“They are two sides of the same coin,” said Gabaldon. “They both require making order out of chaos. In scientific chaos, it’s more about the observations you’ve made and the experiences of others in the field. When you do art, you use your own internal chaos. Your novel or sculpture is your hypothesis and you unleash it on the public.”
More about Diana Gabaldon
- Author of the wildly popular Outlander series
- More than 20 million copies sold worldwide
- Historical fiction, à la Clavell and Michener
- The Outlander TV series premieres on Starz in 2014
The adventure began in 1991 with Diana Gabaldon’s first novel, Outlander, which became a wildly popular historical, sci-fi, adventure, romance, non-fiction, and fantasy series. Readers have been hanging on the edge of their seats ever since for the next thrilling installment of Claire and Jamie’s story. The seven book series has sold more than 20 million copies and has been published in 26 countries and 23 languages, worldwide.
In the eighth and latest installment, Written in my Own Heart’s Blood, Jamie and Claire’s story continues as it follows Gabaldon’s characters through revolutionary Philadelphia and onto the battlefields, as Jamie makes a dramatic return to Claire’s side, a new army sweeps the city, and romance and violence brew. This enthralling adventure carries us through betrayal and redemption, death and danger, and through the perilous waves of a family’s loves and loyalties.
In essence Gabaldon describes her series as “Big, Fat, Historical Fiction, à la James Clavell and James Michener,” that consistently defies being summarized in 25 words or less. Salon.com describes it as “The smartest historical sci-fi adventure-romance story ever written by a science Ph.D. with a background in scripting ‘Scrooge McDuck’ comics.”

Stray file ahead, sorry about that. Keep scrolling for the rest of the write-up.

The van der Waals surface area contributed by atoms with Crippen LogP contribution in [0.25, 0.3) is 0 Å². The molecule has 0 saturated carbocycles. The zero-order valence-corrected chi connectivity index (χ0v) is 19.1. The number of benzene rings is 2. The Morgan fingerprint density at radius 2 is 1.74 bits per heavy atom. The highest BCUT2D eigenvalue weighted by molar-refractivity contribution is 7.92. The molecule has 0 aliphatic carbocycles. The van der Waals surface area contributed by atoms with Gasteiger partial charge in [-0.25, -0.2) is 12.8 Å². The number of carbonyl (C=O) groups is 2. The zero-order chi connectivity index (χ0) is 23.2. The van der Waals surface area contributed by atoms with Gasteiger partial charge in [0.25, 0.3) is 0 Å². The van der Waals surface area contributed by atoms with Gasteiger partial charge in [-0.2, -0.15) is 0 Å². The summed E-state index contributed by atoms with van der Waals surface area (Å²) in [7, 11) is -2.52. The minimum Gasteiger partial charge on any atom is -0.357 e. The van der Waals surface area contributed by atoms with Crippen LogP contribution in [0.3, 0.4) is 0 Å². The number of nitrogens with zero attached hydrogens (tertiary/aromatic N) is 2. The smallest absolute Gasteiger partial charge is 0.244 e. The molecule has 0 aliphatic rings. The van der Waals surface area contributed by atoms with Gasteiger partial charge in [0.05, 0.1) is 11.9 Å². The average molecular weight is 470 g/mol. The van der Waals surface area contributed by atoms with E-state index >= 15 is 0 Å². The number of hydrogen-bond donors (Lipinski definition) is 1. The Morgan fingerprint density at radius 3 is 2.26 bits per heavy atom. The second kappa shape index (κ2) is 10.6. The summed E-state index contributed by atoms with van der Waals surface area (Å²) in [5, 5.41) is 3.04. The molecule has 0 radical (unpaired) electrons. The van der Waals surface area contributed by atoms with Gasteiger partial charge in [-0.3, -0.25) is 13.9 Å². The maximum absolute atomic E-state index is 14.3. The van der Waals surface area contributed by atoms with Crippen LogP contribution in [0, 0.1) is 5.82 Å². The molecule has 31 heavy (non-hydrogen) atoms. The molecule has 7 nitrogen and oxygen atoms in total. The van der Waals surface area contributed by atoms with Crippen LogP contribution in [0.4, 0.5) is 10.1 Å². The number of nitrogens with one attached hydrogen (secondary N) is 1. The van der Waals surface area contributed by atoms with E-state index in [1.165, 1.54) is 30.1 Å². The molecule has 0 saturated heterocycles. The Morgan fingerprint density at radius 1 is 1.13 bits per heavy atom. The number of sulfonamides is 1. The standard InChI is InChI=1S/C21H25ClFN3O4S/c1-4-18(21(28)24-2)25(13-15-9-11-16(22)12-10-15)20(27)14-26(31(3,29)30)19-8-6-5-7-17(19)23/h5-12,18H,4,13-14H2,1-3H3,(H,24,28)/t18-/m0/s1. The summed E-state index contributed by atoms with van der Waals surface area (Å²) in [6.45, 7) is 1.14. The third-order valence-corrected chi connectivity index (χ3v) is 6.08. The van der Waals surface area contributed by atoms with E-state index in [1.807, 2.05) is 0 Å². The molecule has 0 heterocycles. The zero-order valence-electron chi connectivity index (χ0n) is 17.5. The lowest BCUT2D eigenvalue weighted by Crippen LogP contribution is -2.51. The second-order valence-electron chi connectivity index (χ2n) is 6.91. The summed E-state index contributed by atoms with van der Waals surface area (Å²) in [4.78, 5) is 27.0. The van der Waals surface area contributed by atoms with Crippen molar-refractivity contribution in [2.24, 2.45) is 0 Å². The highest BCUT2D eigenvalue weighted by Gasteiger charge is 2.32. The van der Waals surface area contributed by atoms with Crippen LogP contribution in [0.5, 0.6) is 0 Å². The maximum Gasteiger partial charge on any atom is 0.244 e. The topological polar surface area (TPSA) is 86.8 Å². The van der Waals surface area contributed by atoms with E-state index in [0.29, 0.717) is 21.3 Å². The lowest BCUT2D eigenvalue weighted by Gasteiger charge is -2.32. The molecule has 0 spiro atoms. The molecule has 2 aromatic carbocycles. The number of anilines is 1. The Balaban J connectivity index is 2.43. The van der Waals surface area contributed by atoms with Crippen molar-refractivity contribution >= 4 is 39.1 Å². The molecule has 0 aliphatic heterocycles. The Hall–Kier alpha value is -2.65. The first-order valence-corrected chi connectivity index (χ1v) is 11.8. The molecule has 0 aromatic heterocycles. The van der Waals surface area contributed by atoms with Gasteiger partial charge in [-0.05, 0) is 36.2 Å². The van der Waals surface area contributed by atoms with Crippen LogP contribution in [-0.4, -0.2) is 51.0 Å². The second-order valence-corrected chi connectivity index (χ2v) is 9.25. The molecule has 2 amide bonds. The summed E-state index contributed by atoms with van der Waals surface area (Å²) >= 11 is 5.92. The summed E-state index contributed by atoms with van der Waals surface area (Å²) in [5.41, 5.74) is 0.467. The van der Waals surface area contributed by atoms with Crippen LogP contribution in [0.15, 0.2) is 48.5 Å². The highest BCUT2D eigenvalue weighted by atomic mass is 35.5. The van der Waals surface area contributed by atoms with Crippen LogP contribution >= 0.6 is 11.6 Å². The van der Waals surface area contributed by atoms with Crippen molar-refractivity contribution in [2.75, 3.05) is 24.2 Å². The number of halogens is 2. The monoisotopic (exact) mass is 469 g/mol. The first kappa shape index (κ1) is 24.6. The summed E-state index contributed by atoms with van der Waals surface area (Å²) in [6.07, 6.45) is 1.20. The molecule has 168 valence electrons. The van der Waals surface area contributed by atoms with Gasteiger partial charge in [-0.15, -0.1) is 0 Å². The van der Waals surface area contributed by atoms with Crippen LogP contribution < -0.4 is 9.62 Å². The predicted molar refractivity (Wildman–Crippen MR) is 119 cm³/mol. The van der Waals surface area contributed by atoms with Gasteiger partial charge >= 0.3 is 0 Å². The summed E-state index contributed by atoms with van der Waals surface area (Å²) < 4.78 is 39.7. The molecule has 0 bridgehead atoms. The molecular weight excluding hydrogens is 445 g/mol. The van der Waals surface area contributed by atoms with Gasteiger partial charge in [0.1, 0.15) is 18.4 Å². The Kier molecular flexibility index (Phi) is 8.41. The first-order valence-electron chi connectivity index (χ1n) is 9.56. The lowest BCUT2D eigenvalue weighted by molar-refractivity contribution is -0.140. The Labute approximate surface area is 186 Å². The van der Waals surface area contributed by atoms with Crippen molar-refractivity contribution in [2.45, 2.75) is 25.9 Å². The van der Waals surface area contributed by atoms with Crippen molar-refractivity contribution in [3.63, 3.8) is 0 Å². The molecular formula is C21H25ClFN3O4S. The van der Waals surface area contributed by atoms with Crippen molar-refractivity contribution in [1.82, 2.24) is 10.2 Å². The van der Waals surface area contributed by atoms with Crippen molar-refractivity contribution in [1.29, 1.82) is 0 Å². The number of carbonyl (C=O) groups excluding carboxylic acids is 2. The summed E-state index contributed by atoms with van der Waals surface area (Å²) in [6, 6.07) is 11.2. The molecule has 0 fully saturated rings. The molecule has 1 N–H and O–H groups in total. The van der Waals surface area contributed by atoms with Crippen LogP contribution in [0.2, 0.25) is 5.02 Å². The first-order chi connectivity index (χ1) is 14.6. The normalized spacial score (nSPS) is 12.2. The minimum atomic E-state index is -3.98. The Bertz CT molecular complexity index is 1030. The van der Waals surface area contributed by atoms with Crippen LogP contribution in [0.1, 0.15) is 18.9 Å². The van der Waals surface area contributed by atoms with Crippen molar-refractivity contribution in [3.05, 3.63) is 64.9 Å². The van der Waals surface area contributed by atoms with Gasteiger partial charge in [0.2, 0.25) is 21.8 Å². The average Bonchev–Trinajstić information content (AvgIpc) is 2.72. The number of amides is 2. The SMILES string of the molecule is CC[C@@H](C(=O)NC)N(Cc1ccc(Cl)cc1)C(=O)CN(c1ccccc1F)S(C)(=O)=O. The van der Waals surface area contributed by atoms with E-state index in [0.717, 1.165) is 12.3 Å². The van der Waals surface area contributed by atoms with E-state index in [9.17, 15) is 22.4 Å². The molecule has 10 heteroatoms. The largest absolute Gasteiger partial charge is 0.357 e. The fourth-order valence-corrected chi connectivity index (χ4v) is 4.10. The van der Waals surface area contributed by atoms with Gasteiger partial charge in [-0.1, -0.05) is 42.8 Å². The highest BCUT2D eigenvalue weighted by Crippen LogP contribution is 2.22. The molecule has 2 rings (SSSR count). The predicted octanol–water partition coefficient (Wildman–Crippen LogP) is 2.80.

In addition to the Outlander Series Gabaldon has also written several books in a sub-series featuring Lord John Grey in the Lord John Series, a collection of short fiction, and a graphic novel titled The Exile. She is also working on a contemporary mystery series, set in Phoenix. Her book A Breath of Snow and Ashes, won a Quill Award and the Corinne International Book Prize.
A TV series based on the Outlander series is currently filming and will premiere on Starz in 2014.
Galbadon has earned three degrees: a B.S. in Zoology, a M.S. in Marine Biology, and a Ph.D in Ecology.
The National Writers Series is pleased to present an evening in conversation with another one of America’s finest authors during the National Cherry Festival. Previous guests include Mitch Albom, Janet Evanovich, Mario Batali and Elmore Leonard.